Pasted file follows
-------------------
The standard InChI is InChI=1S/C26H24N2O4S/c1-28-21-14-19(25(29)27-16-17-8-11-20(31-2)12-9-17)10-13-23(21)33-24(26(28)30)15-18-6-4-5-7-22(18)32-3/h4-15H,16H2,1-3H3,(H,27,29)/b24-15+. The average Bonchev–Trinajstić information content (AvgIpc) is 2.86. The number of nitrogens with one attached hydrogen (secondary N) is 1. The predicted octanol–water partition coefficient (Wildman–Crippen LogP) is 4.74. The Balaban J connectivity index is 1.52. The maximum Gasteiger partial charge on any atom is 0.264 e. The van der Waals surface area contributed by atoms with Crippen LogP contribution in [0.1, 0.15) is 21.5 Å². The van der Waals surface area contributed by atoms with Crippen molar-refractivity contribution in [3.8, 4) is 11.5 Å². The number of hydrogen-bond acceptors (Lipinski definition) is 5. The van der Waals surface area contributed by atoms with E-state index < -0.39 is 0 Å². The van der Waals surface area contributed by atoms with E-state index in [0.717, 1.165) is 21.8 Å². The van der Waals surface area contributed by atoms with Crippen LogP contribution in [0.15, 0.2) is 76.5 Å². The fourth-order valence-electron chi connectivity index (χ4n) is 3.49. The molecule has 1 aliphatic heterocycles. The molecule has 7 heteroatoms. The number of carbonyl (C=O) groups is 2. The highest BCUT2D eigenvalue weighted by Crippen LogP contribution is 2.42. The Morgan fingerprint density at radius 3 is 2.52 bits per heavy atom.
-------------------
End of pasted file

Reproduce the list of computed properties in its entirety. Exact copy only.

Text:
The standard InChI is InChI=1S/C26H24N2O4S/c1-28-21-14-19(25(29)27-16-17-8-11-20(31-2)12-9-17)10-13-23(21)33-24(26(28)30)15-18-6-4-5-7-22(18)32-3/h4-15H,16H2,1-3H3,(H,27,29)/b24-15+. The average Bonchev–Trinajstić information content (AvgIpc) is 2.86. The number of nitrogens with one attached hydrogen (secondary N) is 1. The predicted octanol–water partition coefficient (Wildman–Crippen LogP) is 4.74. The Balaban J connectivity index is 1.52. The maximum Gasteiger partial charge on any atom is 0.264 e. The van der Waals surface area contributed by atoms with Crippen LogP contribution in [0.1, 0.15) is 21.5 Å². The van der Waals surface area contributed by atoms with Crippen molar-refractivity contribution in [3.8, 4) is 11.5 Å². The number of hydrogen-bond acceptors (Lipinski definition) is 5. The van der Waals surface area contributed by atoms with E-state index < -0.39 is 0 Å². The van der Waals surface area contributed by atoms with E-state index in [0.717, 1.165) is 21.8 Å². The van der Waals surface area contributed by atoms with Crippen LogP contribution in [0.15, 0.2) is 76.5 Å². The fourth-order valence-electron chi connectivity index (χ4n) is 3.49. The molecule has 1 aliphatic heterocycles. The molecule has 7 heteroatoms. The number of carbonyl (C=O) groups is 2. The highest BCUT2D eigenvalue weighted by Crippen LogP contribution is 2.42. The Morgan fingerprint density at radius 3 is 2.52 bits per heavy atom.